BRITAIN’S Spring Bank Holiday takes place next weekend Saturday 23, Sunday 24 and Monday 25 May. TfL (Transport for London) is urging all Tube, London Overground, London Tramlink and DLR passengers to "check before you travel" not only this weekend, but always for the time being whilst the whole system is undergoing a massive upgrade. Heathrow users should note that the Piccadilly line trains will not be stopping at Hatton Cross and Wood Green stations over the holiday. The DLR is undergoing major work in the Canning Town area during the Bank Holiday break which will affect London City Airport. www.tfl.gov.uk
Alison Chambers reports
The perception of business aviation as a luxury form of transport must be quashed. That was the message that rang out from the ninth European Business Aviation Convention in Geneva last week as EBAA Chief Executive Brian Humphries called on OEMs (original equipment manufacturers) and operators to promote business jets as a business tool.
“We fly to task,” he said. “Flutes of champagne, lobster and luxurious cabin interiors are not what we want to be portraying right now.” He continued: “Rather, magazine advertisements should show business people getting ready for the meeting they are travelling to, hunched over their laptops, drinking coffee and working inflight. We really are our own worst enemy when we portray business jets as luxury. This is not the core of our business.”
The flurry of aircraft order announcements that usually dominates EBACE was missing this year, but event organisers claimed the show was the third-largest ever, 10,917 visitors attending the three-day event. A total of 411 exhibitors, occupying approximately 1,900 booth spaces, were at Palexpo and 65 business aircraft showcased in the static park, up from 60 the previous year. And far from being downbeat, there was a sense of optimism in the halls and out on the static, despite the rain clouds that marred the opening day.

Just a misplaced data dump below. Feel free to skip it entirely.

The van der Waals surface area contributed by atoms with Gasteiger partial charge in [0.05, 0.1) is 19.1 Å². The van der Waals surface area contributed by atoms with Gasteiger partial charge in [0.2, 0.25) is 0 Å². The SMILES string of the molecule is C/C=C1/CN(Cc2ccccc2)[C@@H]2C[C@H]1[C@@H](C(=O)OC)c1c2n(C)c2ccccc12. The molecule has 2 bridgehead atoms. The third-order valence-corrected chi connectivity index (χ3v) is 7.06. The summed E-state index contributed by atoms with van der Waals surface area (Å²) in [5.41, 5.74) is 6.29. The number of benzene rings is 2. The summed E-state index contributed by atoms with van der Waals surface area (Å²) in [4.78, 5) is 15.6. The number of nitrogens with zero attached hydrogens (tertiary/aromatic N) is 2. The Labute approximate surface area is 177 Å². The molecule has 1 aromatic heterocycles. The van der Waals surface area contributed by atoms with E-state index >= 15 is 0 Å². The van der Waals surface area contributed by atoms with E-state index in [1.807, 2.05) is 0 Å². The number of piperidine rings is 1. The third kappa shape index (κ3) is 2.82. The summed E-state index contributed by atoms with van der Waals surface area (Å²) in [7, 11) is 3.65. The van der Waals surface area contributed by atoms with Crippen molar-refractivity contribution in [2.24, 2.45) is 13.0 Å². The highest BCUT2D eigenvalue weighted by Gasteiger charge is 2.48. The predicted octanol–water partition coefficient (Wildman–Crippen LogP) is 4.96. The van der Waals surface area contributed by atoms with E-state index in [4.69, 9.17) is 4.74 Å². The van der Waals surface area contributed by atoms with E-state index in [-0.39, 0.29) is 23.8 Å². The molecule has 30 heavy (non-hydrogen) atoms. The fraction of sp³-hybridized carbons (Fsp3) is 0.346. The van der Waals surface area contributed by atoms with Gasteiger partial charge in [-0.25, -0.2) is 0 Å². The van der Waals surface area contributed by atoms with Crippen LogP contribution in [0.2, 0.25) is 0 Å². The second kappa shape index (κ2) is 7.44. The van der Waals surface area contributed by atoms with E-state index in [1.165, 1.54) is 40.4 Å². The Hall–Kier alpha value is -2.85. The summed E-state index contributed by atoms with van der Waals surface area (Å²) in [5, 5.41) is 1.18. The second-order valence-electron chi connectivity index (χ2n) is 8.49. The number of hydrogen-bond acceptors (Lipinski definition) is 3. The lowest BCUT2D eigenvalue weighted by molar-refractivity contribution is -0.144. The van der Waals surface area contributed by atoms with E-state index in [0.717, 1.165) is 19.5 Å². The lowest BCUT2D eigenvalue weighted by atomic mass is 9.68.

While the business aviation fraternity has suffered in this current global economic crisis – an estimated 20,000 jobs lost at OEMs and second tier suppliers – and business aviation traffic down an average 20% in Europe since January – EBAA sees this as a temporary retrenchment.
“We still have huge potential,” said Brian Humphries.
Fresh business models in the form of emerging private air taxi operators are ushering in a new dimension of business transport. This will bolster the industry, introducing cheaper access to business aviation,” he said. ”However, the prediction two years ago at EBACE that the skies would be black with Very Light Jets has not happened yet. Today, they are not even grey,” he said.
Amid this passion for growth Europe’s business aviation industry has regulatory obstacles to overcome – in the shape of EU-ETS (European Union Greenhouse Gas Emission Trading System), security and the rewriting of operational manuals to comply with the latest EU directives. There is pressure for the sector to impose more airline-type security at airports, even at secondary airports which EBAA (The European Business Aviation Association) wants to make more use of as business aviation continues to get squeezed from the major hubs – owing to high prices and competition from LCC (low cost carrier) traffic. Rather than see its business aircraft operators having to be involved in the expense of direct carbon trading, EBAA is advocating Eurocontrol’s simplified carbon calculation model – known as the Pagoda system. It has the support from the Directorate for Energy and Transport. Now it needs endorsement from the Directorate for Environment, which is responsible for the rule-making.